Tomato Planting in Pots


Any plant can be grown successfully in a container if it is the appropriate size. If you lack the land to grow tomatoes in the ground, consider planting one in a pot to live on your sunny balcony or porch. Choose varieties of tomatoes that don't grow too large or produce their tasty fruits in a shorter amount of time, especially if your growing season is short. Tomatoes only grow when there is no threat of frost.

Container Selection

Choose a container that is at least 12 inches in diameter, according to Pam Bennett of The Ohio State University. Sam Cotner of Aggie Horticulture (Texas A&M) suggests a container that is at least the size of a 5-gallon bucket, since it will hold ample soil volume for good health of the tomato plant. Plastic or resin containers retain moisture better than clay or concrete containers. A light-colored pot doesn't heat up as quickly or severely as a pot that is dark green or black. The container must have at least one drainage hole in the bottom.


Tomato plants appreciate lots of warmth and direct sunlight. Locate the pot where it will receive at least 6 hours of direct sun rays daily. In hot summer regions, it's better if the plants in containers receive their sunlight from sunrise to midday, rather than all the sun in the hottest part of the afternoon. Also position the container where it is easy for you to access and water on a daily basis. Near a spigot is ideal but not necessary if you have a sprinkling can or garden hose.

Choosing the Tomato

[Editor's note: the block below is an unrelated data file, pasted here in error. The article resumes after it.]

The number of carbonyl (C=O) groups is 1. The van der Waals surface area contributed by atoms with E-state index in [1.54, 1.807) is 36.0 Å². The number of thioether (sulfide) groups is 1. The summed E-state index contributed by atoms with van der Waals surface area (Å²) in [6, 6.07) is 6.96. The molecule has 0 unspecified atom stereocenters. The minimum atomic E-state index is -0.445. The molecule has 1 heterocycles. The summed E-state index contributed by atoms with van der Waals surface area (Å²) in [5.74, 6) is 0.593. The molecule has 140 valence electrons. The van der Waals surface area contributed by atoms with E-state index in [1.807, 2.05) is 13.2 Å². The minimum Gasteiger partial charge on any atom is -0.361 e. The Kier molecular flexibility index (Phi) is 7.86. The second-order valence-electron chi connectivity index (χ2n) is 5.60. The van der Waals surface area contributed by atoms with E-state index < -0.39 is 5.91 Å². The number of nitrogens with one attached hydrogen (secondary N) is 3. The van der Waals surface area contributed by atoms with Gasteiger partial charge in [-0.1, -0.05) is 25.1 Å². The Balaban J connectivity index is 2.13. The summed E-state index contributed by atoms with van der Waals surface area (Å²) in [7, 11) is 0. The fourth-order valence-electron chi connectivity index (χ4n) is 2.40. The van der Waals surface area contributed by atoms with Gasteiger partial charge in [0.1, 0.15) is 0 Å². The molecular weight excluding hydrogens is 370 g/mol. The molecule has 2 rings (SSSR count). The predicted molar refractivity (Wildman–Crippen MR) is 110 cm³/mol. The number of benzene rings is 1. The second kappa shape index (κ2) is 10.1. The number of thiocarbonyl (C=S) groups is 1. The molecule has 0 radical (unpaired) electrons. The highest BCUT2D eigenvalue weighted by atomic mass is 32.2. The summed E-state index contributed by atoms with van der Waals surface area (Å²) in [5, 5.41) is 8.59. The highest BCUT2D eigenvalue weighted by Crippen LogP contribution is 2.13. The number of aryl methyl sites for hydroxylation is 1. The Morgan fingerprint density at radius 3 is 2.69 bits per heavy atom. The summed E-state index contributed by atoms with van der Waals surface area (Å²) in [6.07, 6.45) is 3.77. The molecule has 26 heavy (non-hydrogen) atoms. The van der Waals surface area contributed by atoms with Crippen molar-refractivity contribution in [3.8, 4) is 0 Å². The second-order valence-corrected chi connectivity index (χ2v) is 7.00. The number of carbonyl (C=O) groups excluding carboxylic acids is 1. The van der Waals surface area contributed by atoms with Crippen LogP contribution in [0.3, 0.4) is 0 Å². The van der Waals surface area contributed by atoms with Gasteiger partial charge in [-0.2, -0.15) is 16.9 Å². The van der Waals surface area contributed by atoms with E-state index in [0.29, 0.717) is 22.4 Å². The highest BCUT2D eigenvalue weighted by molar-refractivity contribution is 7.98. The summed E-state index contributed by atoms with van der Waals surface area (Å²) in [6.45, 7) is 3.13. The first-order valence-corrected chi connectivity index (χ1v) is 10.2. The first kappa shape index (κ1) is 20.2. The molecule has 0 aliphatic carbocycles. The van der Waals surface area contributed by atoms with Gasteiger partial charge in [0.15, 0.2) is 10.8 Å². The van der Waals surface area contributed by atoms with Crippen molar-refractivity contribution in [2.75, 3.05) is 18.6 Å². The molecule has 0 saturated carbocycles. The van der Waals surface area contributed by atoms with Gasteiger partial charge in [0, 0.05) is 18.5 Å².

While most varieties of tomatoes will grow in containers, dwarf selections or those that are bush-types may prove most rewarding, as suggested by Texas A&M University. Avoid indeterminate types (those that are vine-like) unless your pot is large enough to support a trellis or wire tomato cage. Determinate types (bush tomatoes) attain a certain mature size and you can match them with the size of container or how much space you have. Cherry tomatoes, those that produce many golf ball-sized tomatoes or smaller, are well-suited to practically any container pot.


Fill your pot with a quality potting soil that is made of organic materials like peat as well as perlite for good drainage. Do not place topsoil in the container because its texture is too heavy and after a couple waterings it will become compacted and rock hard. Plant your tomato plant seedling in the center of the container, planting it deeply so as much as 70 percent of the main stem is covered by the potting soil. Planting deeply allows for additional roots to form on the stem under the soil, getting your tomato plant off to a better start. Water the container with lukewarm water thoroughly until water is seen running from the container's bottom drainage hole.


The soil and roots of the tomato plant warm and dry out more quickly in a pot, so monitor the soil moisture twice daily in the growing season. Depending on how much sunlight and heat the container gains during the day, watering may be necessary in the morning and again in the late afternoon to prevent severe wilting or loss of foliage. To keep the plant growing full and balanced, consider rotating the orientation of the pot 90 to 180 degrees every few days to prevent the plant from leaning to the sunlight.

Keywords: tomatoes for containers, container growing tomatoes, tomato in pots

About this Author

James Burghardt has written for "The Public Garden," "Docent Educator," nonprofit newsletters and for horticultural databases, becoming a full-time writer in 2008. He's gardened and worked professionally at public and private gardens in Colorado, Florida, Minnesota, New York, North Carolina and Pennsylvania. He has written articles for eHow and GardenGuides.